Since I'd been there already Heather suggested that I look into some items of interest for Louis Moreau Gottschalk (1829 - 1869) a composer I'd known about from a few cds that I'd purchased on line about the history of classical to blues transformation. I decided to give it a chance and go for the special collection items on LM Gottschalk. When Heather brought me the items I teared up immediately, as these were not replicas or books about Gottschalk but his own works (originals). I could not and still can not believe that I actually had my hands on such valuable yet fragile items. One such book was so fragile I used a cradle, a cloth rolled up on both ends describing a scroll turned upside down and shoe strings that were weighed down to old the pages as I read or took pictures, oh the book ? written in 1860 several years before the ending of the Civil War and just a year before the war began. My mind was blown.  There the info of LM Gottschalk was so vast and rich it would take a month just to research it alone.  Once my research was complete for the day (I was tired and hungry), I decided to give it a rest and go take David some lunch and get some lunch too. Gottschalk would have to wait until the blog or another day in NOLA. 

Traditionally, Gottschalk is remembered as a virtuoso, as well as a prolific composer of popular (and, so it is said, quite often rather sentimental) music. While there may be some truth in this statement, it is our belief that there is more to Gottschalk and his music than just that. As one of his biographers has put it, Gottschalk was “both an arch-romantic and a rationalist, a sentimentalist and a pragmatist, at once America´s first regionalist composer, its first multiculturalist, and its first true nationalist.”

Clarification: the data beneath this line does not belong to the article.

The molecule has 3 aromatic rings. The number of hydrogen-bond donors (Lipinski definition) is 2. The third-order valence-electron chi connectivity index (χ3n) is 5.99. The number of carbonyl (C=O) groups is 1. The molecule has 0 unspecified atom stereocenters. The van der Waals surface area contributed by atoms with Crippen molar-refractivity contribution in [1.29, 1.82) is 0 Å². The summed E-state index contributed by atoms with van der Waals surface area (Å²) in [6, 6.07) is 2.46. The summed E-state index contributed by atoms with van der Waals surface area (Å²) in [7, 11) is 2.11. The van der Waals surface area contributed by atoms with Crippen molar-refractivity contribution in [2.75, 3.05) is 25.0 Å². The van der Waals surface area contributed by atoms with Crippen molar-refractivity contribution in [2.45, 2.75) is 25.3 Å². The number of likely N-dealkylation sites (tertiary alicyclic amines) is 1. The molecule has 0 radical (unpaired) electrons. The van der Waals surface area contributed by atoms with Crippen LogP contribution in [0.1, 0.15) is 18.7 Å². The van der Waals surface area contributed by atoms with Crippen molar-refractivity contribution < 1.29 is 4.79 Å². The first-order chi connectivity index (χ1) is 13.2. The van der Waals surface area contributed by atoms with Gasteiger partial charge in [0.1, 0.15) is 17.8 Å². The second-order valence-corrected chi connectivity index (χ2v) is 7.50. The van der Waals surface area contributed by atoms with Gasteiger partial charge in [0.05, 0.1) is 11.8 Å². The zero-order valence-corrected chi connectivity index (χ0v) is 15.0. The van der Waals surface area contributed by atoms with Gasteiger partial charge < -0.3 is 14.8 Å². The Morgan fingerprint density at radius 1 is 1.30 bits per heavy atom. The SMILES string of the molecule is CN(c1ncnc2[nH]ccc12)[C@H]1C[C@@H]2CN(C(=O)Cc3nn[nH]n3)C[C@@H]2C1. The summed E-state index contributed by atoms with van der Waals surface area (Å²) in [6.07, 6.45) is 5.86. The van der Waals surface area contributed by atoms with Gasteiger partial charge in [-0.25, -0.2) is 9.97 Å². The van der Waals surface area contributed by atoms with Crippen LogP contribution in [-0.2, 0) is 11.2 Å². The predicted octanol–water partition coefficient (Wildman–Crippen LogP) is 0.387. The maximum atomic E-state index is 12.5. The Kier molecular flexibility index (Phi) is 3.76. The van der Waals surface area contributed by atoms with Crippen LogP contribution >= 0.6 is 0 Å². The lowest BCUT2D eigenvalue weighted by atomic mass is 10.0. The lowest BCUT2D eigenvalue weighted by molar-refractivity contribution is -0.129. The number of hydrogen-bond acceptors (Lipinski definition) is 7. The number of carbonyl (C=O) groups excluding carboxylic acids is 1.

Gottschalk was also the first and, one might well argue, possibly the last pan-American composer and artist. Not only did he travel frequently outside the United States, as did, by necessity, most virtuoso pianists at the time; he also lived in South America and the Caribbean for extended periods of time, incorporating, without prejudice but with critical judgment, many local influences and musical traditions. He also was politically outspoken on issues such as slavery and the Civil War, and while a true American patriot, he did not spare his countrymen acrimonious criticism whenever he deemed it appropriate.

This website will continue to grow so as to provide as complete and concise an account of Gottschalk´s life and his music as possible. We also intend to provide an up-to-date documentation of books on Gottschalk and a discography of recordings of his music (concentrating on CDs and recordings that are currently available rather than on historic sources). To the extent that the books and CDs featured on this website are available, we provide direct links to online sources (in association with,, and We encourage you to order music and literature by using the links provided for each title or recording, or (if no individual link is available) by logging on to amazon via one of the general amazon links on this website.